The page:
After I moved to Invermere in late April to begin working for The Valley Echo as the editor, one of the first things I did was buy a winter season pass for Panorama. A skier since the age of three, and a snowboarder since 17, I somehow feel incomplete without unlimited access to mountains of snow. I’m also passionate about backcountry adventures, but the convenience and exhiliration of hitting the slopes for a few hours on a big powder day before heading into work is a welcome privilege when living in, or close to, a mountain resort.

But as summer crept closer, my attention turned to Panorama as a summer destination, and the allure of the mountain bike park was something I just couldn’t resist. A former Whistler bike park passholder, I’ve since switched to cross country mountain biking after moving away from what’s considered the international mecca of downhill mountain biking. But after a trip up Toby Creek Road to check out the downhill trails, I decided a day in the park was a definite must.

Outfitted in the customary downhill protective gear and full face helmet, I headed to the Mile 1 quad chair with my rental  steed, a Norco Aurum high performance racing bike, and began my downhill adventure.

I came up with the plan to work my way from one side of the bike park map to the other, riding all the trails in between, which meant riding everything from easy greens to more technical blues, to the challenging black diamonds, and stopping to admire the artfully-designed double black wooden structures high above  the ground that a more expert rider could gracefully  sail over.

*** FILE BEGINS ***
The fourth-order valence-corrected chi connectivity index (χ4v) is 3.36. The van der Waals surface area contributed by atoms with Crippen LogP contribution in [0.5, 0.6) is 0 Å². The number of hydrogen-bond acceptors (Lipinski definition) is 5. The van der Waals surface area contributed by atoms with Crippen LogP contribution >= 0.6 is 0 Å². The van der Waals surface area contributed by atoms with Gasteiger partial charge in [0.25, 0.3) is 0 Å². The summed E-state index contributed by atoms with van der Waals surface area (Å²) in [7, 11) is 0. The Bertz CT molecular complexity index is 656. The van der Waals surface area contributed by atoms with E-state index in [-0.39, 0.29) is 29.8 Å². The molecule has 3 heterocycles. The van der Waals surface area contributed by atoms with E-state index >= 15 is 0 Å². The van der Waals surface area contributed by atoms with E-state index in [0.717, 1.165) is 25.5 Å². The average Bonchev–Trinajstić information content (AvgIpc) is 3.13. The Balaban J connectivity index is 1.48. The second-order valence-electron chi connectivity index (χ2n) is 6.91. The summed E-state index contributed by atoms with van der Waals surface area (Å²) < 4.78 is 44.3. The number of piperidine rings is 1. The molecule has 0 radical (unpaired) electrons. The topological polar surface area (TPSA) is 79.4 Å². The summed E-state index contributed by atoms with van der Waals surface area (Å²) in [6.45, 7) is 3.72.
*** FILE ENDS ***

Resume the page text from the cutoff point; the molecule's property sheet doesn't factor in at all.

In B.C.’s downhill  culture, Panorama is known for its “old school” feel because of the steep terrain and flow of the trails.

“It’s completely different, but it’s awesome; it’s wide open, it’s very fast, a lot of variety,” Rockstar Bike Rodeo Dream It, Drop It contest winner Patrick Podolski told me.

A Vancouver resident, Podolski came up with the winning design for the park’s newest structure in the 2nd annual contest.

“I’ve never seen a ski resort where the management really cares that much about what the riders are thinking about,”  said bike park patrol lead Devon McDonald, who I met on one of my lift rides. “They’re trying to get as much rider feedback as possible and we really want to tailor this hill to be the best possible location for riders to come from all over and really enjoy the hills that they helped make.”

Overall, it was an amazing biking experience. The trails were in excellent shape and I was amazed by how much terrain they actually covered. The lifties were friendly and personable, helping load my bike and striking up conversation each time I returned to the quad for another lift up.  The comraderie between the bikers was second-to-none, with each of us revelling in the breathtaking views and adrenaline pumping through our veins.

Panorama’s bike park closed for the season on Sunday (September 2), which means only 9.5 months before it reopens for the 2013 season. Plenty of time to save up for a new bike and park pass!